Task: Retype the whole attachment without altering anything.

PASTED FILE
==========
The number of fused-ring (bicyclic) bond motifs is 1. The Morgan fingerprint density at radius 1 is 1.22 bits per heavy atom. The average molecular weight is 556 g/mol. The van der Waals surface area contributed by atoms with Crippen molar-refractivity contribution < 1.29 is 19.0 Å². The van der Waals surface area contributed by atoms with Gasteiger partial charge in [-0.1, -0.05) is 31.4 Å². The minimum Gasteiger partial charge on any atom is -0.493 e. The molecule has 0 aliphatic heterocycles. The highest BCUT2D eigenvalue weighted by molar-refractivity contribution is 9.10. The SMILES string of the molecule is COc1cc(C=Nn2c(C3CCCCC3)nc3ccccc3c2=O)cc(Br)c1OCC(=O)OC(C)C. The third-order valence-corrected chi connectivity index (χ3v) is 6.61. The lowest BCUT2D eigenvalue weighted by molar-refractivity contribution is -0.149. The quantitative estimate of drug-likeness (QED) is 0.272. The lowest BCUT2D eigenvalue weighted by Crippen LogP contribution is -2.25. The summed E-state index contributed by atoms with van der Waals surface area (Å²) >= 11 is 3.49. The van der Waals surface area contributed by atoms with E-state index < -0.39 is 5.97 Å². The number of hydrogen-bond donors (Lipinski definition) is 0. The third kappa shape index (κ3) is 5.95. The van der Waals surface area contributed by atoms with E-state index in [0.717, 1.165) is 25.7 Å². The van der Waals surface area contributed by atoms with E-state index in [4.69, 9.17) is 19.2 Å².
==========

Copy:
The number of fused-ring (bicyclic) bond motifs is 1. The Morgan fingerprint density at radius 1 is 1.22 bits per heavy atom. The average molecular weight is 556 g/mol. The van der Waals surface area contributed by atoms with Crippen molar-refractivity contribution < 1.29 is 19.0 Å². The van der Waals surface area contributed by atoms with Gasteiger partial charge in [-0.1, -0.05) is 31.4 Å². The minimum Gasteiger partial charge on any atom is -0.493 e. The molecule has 0 aliphatic heterocycles. The highest BCUT2D eigenvalue weighted by molar-refractivity contribution is 9.10. The SMILES string of the molecule is COc1cc(C=Nn2c(C3CCCCC3)nc3ccccc3c2=O)cc(Br)c1OCC(=O)OC(C)C. The third-order valence-corrected chi connectivity index (χ3v) is 6.61. The lowest BCUT2D eigenvalue weighted by molar-refractivity contribution is -0.149. The quantitative estimate of drug-likeness (QED) is 0.272. The lowest BCUT2D eigenvalue weighted by Crippen LogP contribution is -2.25. The summed E-state index contributed by atoms with van der Waals surface area (Å²) >= 11 is 3.49. The van der Waals surface area contributed by atoms with E-state index < -0.39 is 5.97 Å². The number of hydrogen-bond donors (Lipinski definition) is 0. The third kappa shape index (κ3) is 5.95. The van der Waals surface area contributed by atoms with E-state index in [0.717, 1.165) is 25.7 Å². The van der Waals surface area contributed by atoms with E-state index in [4.69, 9.17) is 19.2 Å².